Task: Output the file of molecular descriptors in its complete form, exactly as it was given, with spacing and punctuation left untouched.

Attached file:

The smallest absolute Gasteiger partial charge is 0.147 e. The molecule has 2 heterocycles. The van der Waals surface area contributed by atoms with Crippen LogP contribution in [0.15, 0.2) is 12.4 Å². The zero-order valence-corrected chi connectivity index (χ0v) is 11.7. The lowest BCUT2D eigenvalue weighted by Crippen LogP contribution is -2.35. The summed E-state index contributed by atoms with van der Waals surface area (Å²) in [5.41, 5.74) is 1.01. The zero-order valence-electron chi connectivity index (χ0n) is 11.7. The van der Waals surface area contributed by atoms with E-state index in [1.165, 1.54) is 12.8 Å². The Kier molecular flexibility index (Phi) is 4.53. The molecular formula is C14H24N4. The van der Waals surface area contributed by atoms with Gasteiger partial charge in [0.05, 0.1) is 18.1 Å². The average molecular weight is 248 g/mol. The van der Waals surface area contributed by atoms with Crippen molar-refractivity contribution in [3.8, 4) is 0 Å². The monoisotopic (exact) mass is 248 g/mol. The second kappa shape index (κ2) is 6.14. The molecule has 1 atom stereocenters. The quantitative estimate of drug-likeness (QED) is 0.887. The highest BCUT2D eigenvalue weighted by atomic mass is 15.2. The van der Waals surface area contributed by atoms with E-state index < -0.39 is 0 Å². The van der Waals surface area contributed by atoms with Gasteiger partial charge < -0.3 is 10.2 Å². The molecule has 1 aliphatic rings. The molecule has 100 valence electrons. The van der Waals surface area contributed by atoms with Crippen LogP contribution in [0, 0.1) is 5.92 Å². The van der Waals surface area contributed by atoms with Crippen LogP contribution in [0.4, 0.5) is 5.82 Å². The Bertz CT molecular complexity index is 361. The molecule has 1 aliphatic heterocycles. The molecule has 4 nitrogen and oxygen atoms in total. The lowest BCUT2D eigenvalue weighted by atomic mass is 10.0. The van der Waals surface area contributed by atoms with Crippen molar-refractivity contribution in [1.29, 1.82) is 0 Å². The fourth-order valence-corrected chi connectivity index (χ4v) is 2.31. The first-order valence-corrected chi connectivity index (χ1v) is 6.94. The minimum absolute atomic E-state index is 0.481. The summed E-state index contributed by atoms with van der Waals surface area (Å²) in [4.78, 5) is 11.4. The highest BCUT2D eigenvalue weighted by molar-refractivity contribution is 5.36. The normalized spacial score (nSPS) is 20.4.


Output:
The smallest absolute Gasteiger partial charge is 0.147 e. The molecule has 2 heterocycles. The van der Waals surface area contributed by atoms with Crippen LogP contribution in [0.15, 0.2) is 12.4 Å². The zero-order valence-corrected chi connectivity index (χ0v) is 11.7. The lowest BCUT2D eigenvalue weighted by Crippen LogP contribution is -2.35. The summed E-state index contributed by atoms with van der Waals surface area (Å²) in [5.41, 5.74) is 1.01. The zero-order valence-electron chi connectivity index (χ0n) is 11.7. The van der Waals surface area contributed by atoms with E-state index in [1.165, 1.54) is 12.8 Å². The Kier molecular flexibility index (Phi) is 4.53. The molecular formula is C14H24N4. The van der Waals surface area contributed by atoms with Gasteiger partial charge in [0.05, 0.1) is 18.1 Å². The average molecular weight is 248 g/mol. The van der Waals surface area contributed by atoms with Crippen molar-refractivity contribution in [3.8, 4) is 0 Å². The monoisotopic (exact) mass is 248 g/mol. The second kappa shape index (κ2) is 6.14. The molecule has 1 atom stereocenters. The quantitative estimate of drug-likeness (QED) is 0.887. The highest BCUT2D eigenvalue weighted by atomic mass is 15.2. The van der Waals surface area contributed by atoms with E-state index < -0.39 is 0 Å². The van der Waals surface area contributed by atoms with Gasteiger partial charge < -0.3 is 10.2 Å². The molecule has 1 aliphatic rings. The molecule has 100 valence electrons. The van der Waals surface area contributed by atoms with Crippen LogP contribution in [0, 0.1) is 5.92 Å². The van der Waals surface area contributed by atoms with Crippen LogP contribution in [0.4, 0.5) is 5.82 Å². The Bertz CT molecular complexity index is 361. The molecule has 1 aliphatic heterocycles. The molecule has 4 nitrogen and oxygen atoms in total. The lowest BCUT2D eigenvalue weighted by atomic mass is 10.0. The van der Waals surface area contributed by atoms with Crippen molar-refractivity contribution in [1.29, 1.82) is 0 Å². The fourth-order valence-corrected chi connectivity index (χ4v) is 2.31. The first-order valence-corrected chi connectivity index (χ1v) is 6.94. The minimum absolute atomic E-state index is 0.481. The summed E-state index contributed by atoms with van der Waals surface area (Å²) in [4.78, 5) is 11.4. The highest BCUT2D eigenvalue weighted by molar-refractivity contribution is 5.36. The normalized spacial score (nSPS) is 20.4.